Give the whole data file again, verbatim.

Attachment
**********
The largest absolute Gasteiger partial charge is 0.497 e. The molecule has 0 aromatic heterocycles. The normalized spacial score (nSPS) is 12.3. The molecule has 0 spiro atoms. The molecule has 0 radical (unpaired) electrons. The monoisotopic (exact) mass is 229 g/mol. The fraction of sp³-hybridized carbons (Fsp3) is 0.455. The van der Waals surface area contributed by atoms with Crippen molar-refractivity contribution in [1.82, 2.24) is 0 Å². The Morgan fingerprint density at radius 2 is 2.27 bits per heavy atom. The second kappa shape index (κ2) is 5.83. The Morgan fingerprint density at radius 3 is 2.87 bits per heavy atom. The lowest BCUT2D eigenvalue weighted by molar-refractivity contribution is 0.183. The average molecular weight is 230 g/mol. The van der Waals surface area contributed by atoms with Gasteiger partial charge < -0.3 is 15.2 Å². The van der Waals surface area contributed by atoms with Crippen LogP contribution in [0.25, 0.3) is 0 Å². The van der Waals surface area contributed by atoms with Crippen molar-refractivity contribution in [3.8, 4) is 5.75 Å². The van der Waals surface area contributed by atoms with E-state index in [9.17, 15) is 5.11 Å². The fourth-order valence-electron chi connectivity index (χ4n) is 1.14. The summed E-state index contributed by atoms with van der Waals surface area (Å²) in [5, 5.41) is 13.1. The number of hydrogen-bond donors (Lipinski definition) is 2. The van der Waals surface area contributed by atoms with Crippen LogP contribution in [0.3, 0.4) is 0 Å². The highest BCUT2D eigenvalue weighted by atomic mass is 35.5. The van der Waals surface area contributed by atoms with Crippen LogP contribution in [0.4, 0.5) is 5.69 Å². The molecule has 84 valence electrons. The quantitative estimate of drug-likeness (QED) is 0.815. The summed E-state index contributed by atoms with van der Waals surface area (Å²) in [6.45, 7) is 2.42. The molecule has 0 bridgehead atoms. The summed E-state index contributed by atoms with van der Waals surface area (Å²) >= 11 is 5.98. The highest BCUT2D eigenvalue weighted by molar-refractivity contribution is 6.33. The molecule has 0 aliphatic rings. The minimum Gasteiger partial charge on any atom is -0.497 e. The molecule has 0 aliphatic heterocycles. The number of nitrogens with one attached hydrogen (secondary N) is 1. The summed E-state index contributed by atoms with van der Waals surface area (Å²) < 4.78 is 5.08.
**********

The largest absolute Gasteiger partial charge is 0.497 e. The molecule has 0 aromatic heterocycles. The normalized spacial score (nSPS) is 12.3. The molecule has 0 spiro atoms. The molecule has 0 radical (unpaired) electrons. The monoisotopic (exact) mass is 229 g/mol. The fraction of sp³-hybridized carbons (Fsp3) is 0.455. The van der Waals surface area contributed by atoms with Crippen molar-refractivity contribution in [1.82, 2.24) is 0 Å². The Morgan fingerprint density at radius 2 is 2.27 bits per heavy atom. The second kappa shape index (κ2) is 5.83. The Morgan fingerprint density at radius 3 is 2.87 bits per heavy atom. The lowest BCUT2D eigenvalue weighted by molar-refractivity contribution is 0.183. The average molecular weight is 230 g/mol. The van der Waals surface area contributed by atoms with Gasteiger partial charge < -0.3 is 15.2 Å². The van der Waals surface area contributed by atoms with Crippen LogP contribution in [0.25, 0.3) is 0 Å². The van der Waals surface area contributed by atoms with Crippen molar-refractivity contribution in [3.8, 4) is 5.75 Å². The van der Waals surface area contributed by atoms with E-state index in [9.17, 15) is 5.11 Å². The fourth-order valence-electron chi connectivity index (χ4n) is 1.14. The summed E-state index contributed by atoms with van der Waals surface area (Å²) in [5, 5.41) is 13.1. The number of hydrogen-bond donors (Lipinski definition) is 2. The van der Waals surface area contributed by atoms with Crippen LogP contribution in [0.3, 0.4) is 0 Å². The highest BCUT2D eigenvalue weighted by atomic mass is 35.5. The van der Waals surface area contributed by atoms with Crippen LogP contribution in [0.4, 0.5) is 5.69 Å². The molecule has 84 valence electrons. The quantitative estimate of drug-likeness (QED) is 0.815. The summed E-state index contributed by atoms with van der Waals surface area (Å²) in [6.45, 7) is 2.42. The molecule has 0 bridgehead atoms. The summed E-state index contributed by atoms with van der Waals surface area (Å²) >= 11 is 5.98. The highest BCUT2D eigenvalue weighted by molar-refractivity contribution is 6.33. The molecule has 0 aliphatic rings. The minimum Gasteiger partial charge on any atom is -0.497 e. The molecule has 0 aliphatic heterocycles. The number of nitrogens with one attached hydrogen (secondary N) is 1. The summed E-state index contributed by atoms with van der Waals surface area (Å²) < 4.78 is 5.08.